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Blood pressure may be one of the most important modifiable risk factors for cardiovascular disease in patients with end-stage-renal-disease undergoing maintenance hemodialysis. Although a systolic blood pressure <140 mmHg treatment target has been recommended, there remains uncertainty on which blood pressure should be targeted, more specifically that measured in the dialysis unit or at home. Observational studies have reported a paradoxical U-shaped associated with dialysis unit (pre-dialysis) systolic blood pressure and cardiovascular events and death (where blood pressure below 140 mmHg is actually linked with poor outcomes). Conversely, the same studies have reported a linear association between higher home systolic blood pressure and worse clinical outcomes, where blood pressure below 140 mmHg is associated with better outcomes. This pilot clinical trial aims to address this important question.
Blood Pressure Lowering in Dialysis (BOLD) is a pilot randomized controlled trial of 50 maintenance hemodialysis patients in San Francisco and Seattle to test whether targeting a home systolic blood pressure <140 mmHg (versus a pre-dialysis systolic blood pressure <140 mmHg) is feasible and safe. The study duration is 4 months and blood pressure targets will be achieved through dry weight adjustment and adjustment of standard anti-hypertensive therapies by the study team. The primary outcomes are focused on feasibility and safety. The home blood pressure treatment arm will also have the opportunity to utilize a blood pressure monitor with Bluetooth capabilities. The rates of utilization of mobile health technology in this population will also be assessed as an outcome. This pilot trial will provide key data to design a larger trial focused on clinical outcomes.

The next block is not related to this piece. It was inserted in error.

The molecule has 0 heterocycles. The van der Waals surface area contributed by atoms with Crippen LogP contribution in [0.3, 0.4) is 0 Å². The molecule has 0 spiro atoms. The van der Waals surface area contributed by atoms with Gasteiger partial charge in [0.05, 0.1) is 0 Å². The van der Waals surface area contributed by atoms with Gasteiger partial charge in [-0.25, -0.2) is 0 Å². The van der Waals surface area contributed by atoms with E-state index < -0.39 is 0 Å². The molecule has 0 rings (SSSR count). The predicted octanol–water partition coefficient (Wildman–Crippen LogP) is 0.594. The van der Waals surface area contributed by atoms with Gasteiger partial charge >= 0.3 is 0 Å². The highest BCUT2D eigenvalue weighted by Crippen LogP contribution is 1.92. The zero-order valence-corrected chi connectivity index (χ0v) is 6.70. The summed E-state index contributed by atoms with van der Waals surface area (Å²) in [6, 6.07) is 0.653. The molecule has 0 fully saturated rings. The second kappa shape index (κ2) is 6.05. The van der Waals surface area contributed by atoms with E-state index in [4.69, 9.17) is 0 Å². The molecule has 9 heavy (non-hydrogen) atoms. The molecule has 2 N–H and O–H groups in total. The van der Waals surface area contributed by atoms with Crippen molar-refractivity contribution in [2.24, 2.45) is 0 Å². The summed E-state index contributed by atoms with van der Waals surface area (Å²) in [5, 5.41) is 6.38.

Anti-Hypertensive medications, Dry Weight Adjustment
Not yet recruiting
University of California, San Francisco
Published on BioPortfolio: 2018-03-15T00:13:10-0400
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A condition of markedly elevated BLOOD PRESSURE with DIASTOLIC PRESSURE usually greater than 120 mm Hg. Malignant hypertension is characterized by widespread vascular damage, PAPILLEDEMA, retinopathy, HYPERTENSIVE ENCEPHALOPATHY, and renal dysfunction.
Brain dysfunction or damage resulting from sustained MALIGNANT HYPERTENSION. When BLOOD PRESSURE exceeds the limits of cerebral autoregulation, cerebral blood flow is impaired (BRAIN ISCHEMIA). Clinical manifestations include HEADACHE; NAUSEA; VOMITING; SEIZURES; altered mental status (in some cases progressing to COMA); PAPILLEDEMA; and RETINAL HEMORRHAGE.
Method in which repeated blood pressure readings are made while the patient undergoes normal daily activities. It allows quantitative analysis of the high blood pressure load over time, can help distinguish between types of HYPERTENSION, and can assess the effectiveness of antihypertensive therapy.
Persistently high systemic arterial BLOOD PRESSURE. Based on multiple readings (BLOOD PRESSURE DETERMINATION), hypertension is currently defined as when SYSTOLIC PRESSURE is consistently greater than 140 mm Hg or when DIASTOLIC PRESSURE is consistently 90 mm Hg or more.
A response by the BARORECEPTORS to increased BLOOD PRESSURE. Increased pressure stretches BLOOD VESSELS which activates the baroreceptors in the vessel walls. The net response of the CENTRAL NERVOUS SYSTEM is a reduction of central sympathetic outflow. This reduces blood pressure both by decreasing peripheral VASCULAR RESISTANCE and by lowering CARDIAC OUTPUT. Because the baroreceptors are tonically active, the baroreflex can compensate rapidly for both increases and decreases in blood pressure.